I have a theory about a lot of this that’s being driven by remote and hybrid work. There are a few enablers that high potentials need to thrive. They need access to other leaders and executives to be included in decision making and those discussions around decision making so they can see how the sausage is made. They need to be continuously challenged. And that means with new projects, presentations, things that are growing in complexity. These enablers are really hard to achieve in a remote work environment, and high potentials are finding themselves feeling stagnant and sitting behind their computers in their offices and it puts them at greater risk.

It is possible to manage your high potentials in a remote environment, but it takes intention and a good amount of planning. As I mentioned, they need access to other leaders and executives. When you’re in the office. It’s easy to walk down the hall and get someone’s attention for a meeting a conversation that’s about decision making and access and the things that high potentials are really looking for. It needs to be more orchestrated if we’re going to engage and involve high potentials in those things via video conference phone calls.

High potentials need exposure to resources that will help them to grow in their career such as projects and presentations, and they might not be quite ready for what will be required to stretch their skill sets and rise to the challenge in a remote setting. These projects and presentations need to be organized remotely, and it takes a good deal more intention.

While jumping into projects is beneficial for high potentials, observing other executives and leaders in action in social settings is equally as important to really gain understanding of what executive presence looks like and acts like. In a normal work environment, this means giving them access to the things like strategy sessions and social gatherings that are meaningful, where they’re meeting executives that they may not otherwise get a chance to interact with, and high-level meetings that are ways that they can learn how to be a senior leader. When companies operate remotely, it’s important to find ways to create strategy sessions meetings and social events, whether it’s using applications like Zoom and Teams or potentially even hosting webinars.

It’s also important for high potentials to learn to advocate for themselves in a normal on-site work environment. These occasions often happen spontaneously through on-site conversations and unplanned meetings. With remote work, these environments aren’t as readily available, and these opportunities have to be more orchestrated and intentionally planned.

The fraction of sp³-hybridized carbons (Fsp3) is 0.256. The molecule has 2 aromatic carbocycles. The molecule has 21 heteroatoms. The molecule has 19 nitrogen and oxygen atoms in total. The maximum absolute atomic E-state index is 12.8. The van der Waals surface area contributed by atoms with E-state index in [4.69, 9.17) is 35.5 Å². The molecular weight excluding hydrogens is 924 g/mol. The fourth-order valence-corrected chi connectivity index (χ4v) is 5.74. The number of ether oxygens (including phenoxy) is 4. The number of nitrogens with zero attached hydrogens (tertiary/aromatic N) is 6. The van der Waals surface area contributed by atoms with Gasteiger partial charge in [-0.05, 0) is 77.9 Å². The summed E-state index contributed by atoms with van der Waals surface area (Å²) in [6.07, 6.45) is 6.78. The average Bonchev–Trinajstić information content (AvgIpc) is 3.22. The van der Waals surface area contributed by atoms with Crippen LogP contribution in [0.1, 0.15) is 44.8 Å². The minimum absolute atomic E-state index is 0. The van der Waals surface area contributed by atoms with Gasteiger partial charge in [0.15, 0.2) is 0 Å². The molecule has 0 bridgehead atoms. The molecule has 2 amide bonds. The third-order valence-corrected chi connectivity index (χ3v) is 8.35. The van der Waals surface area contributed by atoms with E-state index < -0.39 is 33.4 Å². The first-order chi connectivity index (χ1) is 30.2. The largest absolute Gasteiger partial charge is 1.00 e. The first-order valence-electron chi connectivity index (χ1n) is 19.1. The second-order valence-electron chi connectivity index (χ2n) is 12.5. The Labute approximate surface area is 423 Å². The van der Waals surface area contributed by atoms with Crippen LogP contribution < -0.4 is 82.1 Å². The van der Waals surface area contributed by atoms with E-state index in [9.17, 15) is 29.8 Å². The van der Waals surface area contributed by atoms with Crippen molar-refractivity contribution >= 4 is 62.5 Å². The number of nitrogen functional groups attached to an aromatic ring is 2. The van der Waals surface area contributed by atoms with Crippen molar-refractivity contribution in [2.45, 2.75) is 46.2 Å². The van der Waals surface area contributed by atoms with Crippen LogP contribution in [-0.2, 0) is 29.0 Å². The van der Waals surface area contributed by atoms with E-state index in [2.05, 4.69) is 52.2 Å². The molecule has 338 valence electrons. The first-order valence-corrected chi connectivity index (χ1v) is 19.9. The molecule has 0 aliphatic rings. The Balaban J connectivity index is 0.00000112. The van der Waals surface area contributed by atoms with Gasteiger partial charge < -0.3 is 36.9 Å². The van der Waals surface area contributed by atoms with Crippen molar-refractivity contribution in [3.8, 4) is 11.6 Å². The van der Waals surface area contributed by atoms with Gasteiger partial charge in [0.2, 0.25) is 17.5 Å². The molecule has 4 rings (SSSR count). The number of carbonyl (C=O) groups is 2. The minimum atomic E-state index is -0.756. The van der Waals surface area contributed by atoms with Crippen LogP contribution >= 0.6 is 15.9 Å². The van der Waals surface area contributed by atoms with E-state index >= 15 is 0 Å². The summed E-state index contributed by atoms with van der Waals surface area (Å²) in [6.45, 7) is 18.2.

So coming back to flashpoints and a high-potential’s career, when leaders are getting close to that flashpoint in their career, it’s important to make sure they’re being introduced to certain enablers and consistently introduced to them access to how critical decisions are made, exposure to resources that will help them to grow opportunities to observe other executives leaders in a work environment, and support to advocate for themselves when it comes to asking for advancement and further opportunity and then seeing it happen.

High potential leaders are naturally driven to achieve and succeed. There are most confident and most capable leaders. When they look at their career opportunities and current organization do they see these enablers? If they do, they will stay because they signal growth, advancement, and mobility in your organization. If your organization is remote or hybrid, it’s especially important to figure out how to create these enablers within your work structure.

When those of us at Leadership Excelleration think about our role in it, we are there to help your leaders retain your high potentials to optimally perform as an organization. We coach high-potential leaders to advocate for themselves and to bloom with our plant it we help you to retain them so that high performance you retain in your organization. Stay tuned. As we go deeper this spring on the unique strategies that help women advance that’s a life passion for me. Our goals include helping you increase leader retention, creating a robust leadership pipeline and creating competitive advantage for you and your company in the marketplace. Until next time, supporting you to invest in your high-potential leaders.